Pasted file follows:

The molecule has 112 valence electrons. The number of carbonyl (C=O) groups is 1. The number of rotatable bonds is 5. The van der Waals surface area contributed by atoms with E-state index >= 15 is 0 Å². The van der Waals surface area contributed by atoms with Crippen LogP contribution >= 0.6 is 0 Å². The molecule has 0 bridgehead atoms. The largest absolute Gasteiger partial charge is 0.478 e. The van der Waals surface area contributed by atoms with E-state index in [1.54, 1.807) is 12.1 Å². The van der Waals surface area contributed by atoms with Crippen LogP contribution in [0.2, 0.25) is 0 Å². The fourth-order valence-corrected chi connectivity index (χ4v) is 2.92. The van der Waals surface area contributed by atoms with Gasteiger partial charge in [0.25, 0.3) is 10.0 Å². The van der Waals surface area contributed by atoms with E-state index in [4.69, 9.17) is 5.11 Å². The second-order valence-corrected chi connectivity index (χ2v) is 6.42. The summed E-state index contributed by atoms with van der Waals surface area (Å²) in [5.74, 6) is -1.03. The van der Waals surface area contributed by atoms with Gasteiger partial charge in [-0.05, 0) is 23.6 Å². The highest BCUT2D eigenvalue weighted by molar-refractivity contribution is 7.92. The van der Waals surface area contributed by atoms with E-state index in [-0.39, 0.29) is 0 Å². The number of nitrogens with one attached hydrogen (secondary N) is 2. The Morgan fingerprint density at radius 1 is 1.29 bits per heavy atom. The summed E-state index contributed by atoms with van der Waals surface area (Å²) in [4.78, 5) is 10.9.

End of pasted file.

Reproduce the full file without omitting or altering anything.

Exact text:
The molecule has 112 valence electrons. The number of carbonyl (C=O) groups is 1. The number of rotatable bonds is 5. The van der Waals surface area contributed by atoms with E-state index >= 15 is 0 Å². The van der Waals surface area contributed by atoms with Crippen LogP contribution >= 0.6 is 0 Å². The molecule has 0 bridgehead atoms. The largest absolute Gasteiger partial charge is 0.478 e. The van der Waals surface area contributed by atoms with E-state index in [1.54, 1.807) is 12.1 Å². The van der Waals surface area contributed by atoms with Crippen LogP contribution in [0.2, 0.25) is 0 Å². The fourth-order valence-corrected chi connectivity index (χ4v) is 2.92. The van der Waals surface area contributed by atoms with Gasteiger partial charge in [0.25, 0.3) is 10.0 Å². The van der Waals surface area contributed by atoms with E-state index in [4.69, 9.17) is 5.11 Å². The second-order valence-corrected chi connectivity index (χ2v) is 6.42. The summed E-state index contributed by atoms with van der Waals surface area (Å²) in [5.74, 6) is -1.03. The van der Waals surface area contributed by atoms with Gasteiger partial charge in [-0.05, 0) is 23.6 Å². The highest BCUT2D eigenvalue weighted by molar-refractivity contribution is 7.92. The van der Waals surface area contributed by atoms with E-state index in [-0.39, 0.29) is 0 Å². The number of nitrogens with one attached hydrogen (secondary N) is 2. The Morgan fingerprint density at radius 1 is 1.29 bits per heavy atom. The summed E-state index contributed by atoms with van der Waals surface area (Å²) in [4.78, 5) is 10.9.